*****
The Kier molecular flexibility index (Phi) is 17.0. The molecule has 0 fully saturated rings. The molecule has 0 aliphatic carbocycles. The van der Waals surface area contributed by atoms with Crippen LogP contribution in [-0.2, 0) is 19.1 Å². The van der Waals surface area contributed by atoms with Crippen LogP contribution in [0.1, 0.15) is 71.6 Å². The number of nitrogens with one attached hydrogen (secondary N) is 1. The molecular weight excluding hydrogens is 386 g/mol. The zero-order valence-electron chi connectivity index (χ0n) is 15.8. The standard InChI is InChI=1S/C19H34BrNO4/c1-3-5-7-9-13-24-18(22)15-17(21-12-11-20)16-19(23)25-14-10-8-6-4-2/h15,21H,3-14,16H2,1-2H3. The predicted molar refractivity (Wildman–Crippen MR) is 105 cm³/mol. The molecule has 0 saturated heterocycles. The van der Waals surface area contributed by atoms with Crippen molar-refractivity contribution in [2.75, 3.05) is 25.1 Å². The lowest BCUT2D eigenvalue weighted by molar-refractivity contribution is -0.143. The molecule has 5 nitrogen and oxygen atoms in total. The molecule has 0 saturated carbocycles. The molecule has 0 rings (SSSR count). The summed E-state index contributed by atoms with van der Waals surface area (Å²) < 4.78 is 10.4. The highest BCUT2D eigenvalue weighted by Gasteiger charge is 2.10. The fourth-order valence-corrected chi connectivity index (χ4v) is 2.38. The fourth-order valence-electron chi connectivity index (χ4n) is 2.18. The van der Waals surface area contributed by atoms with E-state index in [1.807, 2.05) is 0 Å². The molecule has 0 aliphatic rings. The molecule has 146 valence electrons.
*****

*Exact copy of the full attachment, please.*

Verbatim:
The Kier molecular flexibility index (Phi) is 17.0. The molecule has 0 fully saturated rings. The molecule has 0 aliphatic carbocycles. The van der Waals surface area contributed by atoms with Crippen LogP contribution in [-0.2, 0) is 19.1 Å². The van der Waals surface area contributed by atoms with Crippen LogP contribution in [0.1, 0.15) is 71.6 Å². The number of nitrogens with one attached hydrogen (secondary N) is 1. The molecular weight excluding hydrogens is 386 g/mol. The zero-order valence-electron chi connectivity index (χ0n) is 15.8. The standard InChI is InChI=1S/C19H34BrNO4/c1-3-5-7-9-13-24-18(22)15-17(21-12-11-20)16-19(23)25-14-10-8-6-4-2/h15,21H,3-14,16H2,1-2H3. The predicted molar refractivity (Wildman–Crippen MR) is 105 cm³/mol. The molecule has 0 saturated heterocycles. The van der Waals surface area contributed by atoms with Crippen molar-refractivity contribution in [2.75, 3.05) is 25.1 Å². The lowest BCUT2D eigenvalue weighted by molar-refractivity contribution is -0.143. The molecule has 5 nitrogen and oxygen atoms in total. The molecule has 0 saturated carbocycles. The molecule has 0 rings (SSSR count). The summed E-state index contributed by atoms with van der Waals surface area (Å²) < 4.78 is 10.4. The highest BCUT2D eigenvalue weighted by Gasteiger charge is 2.10. The fourth-order valence-corrected chi connectivity index (χ4v) is 2.38. The fourth-order valence-electron chi connectivity index (χ4n) is 2.18. The van der Waals surface area contributed by atoms with E-state index in [1.807, 2.05) is 0 Å². The molecule has 0 aliphatic rings. The molecule has 146 valence electrons.